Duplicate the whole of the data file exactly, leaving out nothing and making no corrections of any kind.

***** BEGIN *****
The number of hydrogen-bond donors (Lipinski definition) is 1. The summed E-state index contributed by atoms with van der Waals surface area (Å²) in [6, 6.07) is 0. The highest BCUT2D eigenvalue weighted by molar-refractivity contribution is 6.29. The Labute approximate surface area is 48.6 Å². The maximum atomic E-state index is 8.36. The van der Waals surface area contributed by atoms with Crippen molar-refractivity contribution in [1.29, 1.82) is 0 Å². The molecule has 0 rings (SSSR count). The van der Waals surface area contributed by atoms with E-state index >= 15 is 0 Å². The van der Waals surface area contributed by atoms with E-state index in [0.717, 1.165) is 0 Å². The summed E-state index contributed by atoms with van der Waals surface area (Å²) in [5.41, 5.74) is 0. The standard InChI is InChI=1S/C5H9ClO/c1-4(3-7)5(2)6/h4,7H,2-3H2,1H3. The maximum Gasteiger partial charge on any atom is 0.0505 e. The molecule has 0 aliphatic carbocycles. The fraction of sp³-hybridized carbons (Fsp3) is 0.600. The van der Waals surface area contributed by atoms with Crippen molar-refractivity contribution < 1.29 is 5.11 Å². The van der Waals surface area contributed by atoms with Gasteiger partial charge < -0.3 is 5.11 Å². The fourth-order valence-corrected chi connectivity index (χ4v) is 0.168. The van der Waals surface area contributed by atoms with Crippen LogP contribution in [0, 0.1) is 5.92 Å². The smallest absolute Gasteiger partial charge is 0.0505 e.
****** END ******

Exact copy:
The number of hydrogen-bond donors (Lipinski definition) is 1. The summed E-state index contributed by atoms with van der Waals surface area (Å²) in [6, 6.07) is 0. The highest BCUT2D eigenvalue weighted by molar-refractivity contribution is 6.29. The Labute approximate surface area is 48.6 Å². The maximum atomic E-state index is 8.36. The van der Waals surface area contributed by atoms with Crippen molar-refractivity contribution in [1.29, 1.82) is 0 Å². The molecule has 0 rings (SSSR count). The van der Waals surface area contributed by atoms with E-state index >= 15 is 0 Å². The van der Waals surface area contributed by atoms with E-state index in [0.717, 1.165) is 0 Å². The summed E-state index contributed by atoms with van der Waals surface area (Å²) in [5.41, 5.74) is 0. The standard InChI is InChI=1S/C5H9ClO/c1-4(3-7)5(2)6/h4,7H,2-3H2,1H3. The maximum Gasteiger partial charge on any atom is 0.0505 e. The molecule has 0 aliphatic carbocycles. The fraction of sp³-hybridized carbons (Fsp3) is 0.600. The van der Waals surface area contributed by atoms with Crippen molar-refractivity contribution < 1.29 is 5.11 Å². The van der Waals surface area contributed by atoms with Gasteiger partial charge < -0.3 is 5.11 Å². The fourth-order valence-corrected chi connectivity index (χ4v) is 0.168. The van der Waals surface area contributed by atoms with Crippen LogP contribution in [0, 0.1) is 5.92 Å². The smallest absolute Gasteiger partial charge is 0.0505 e.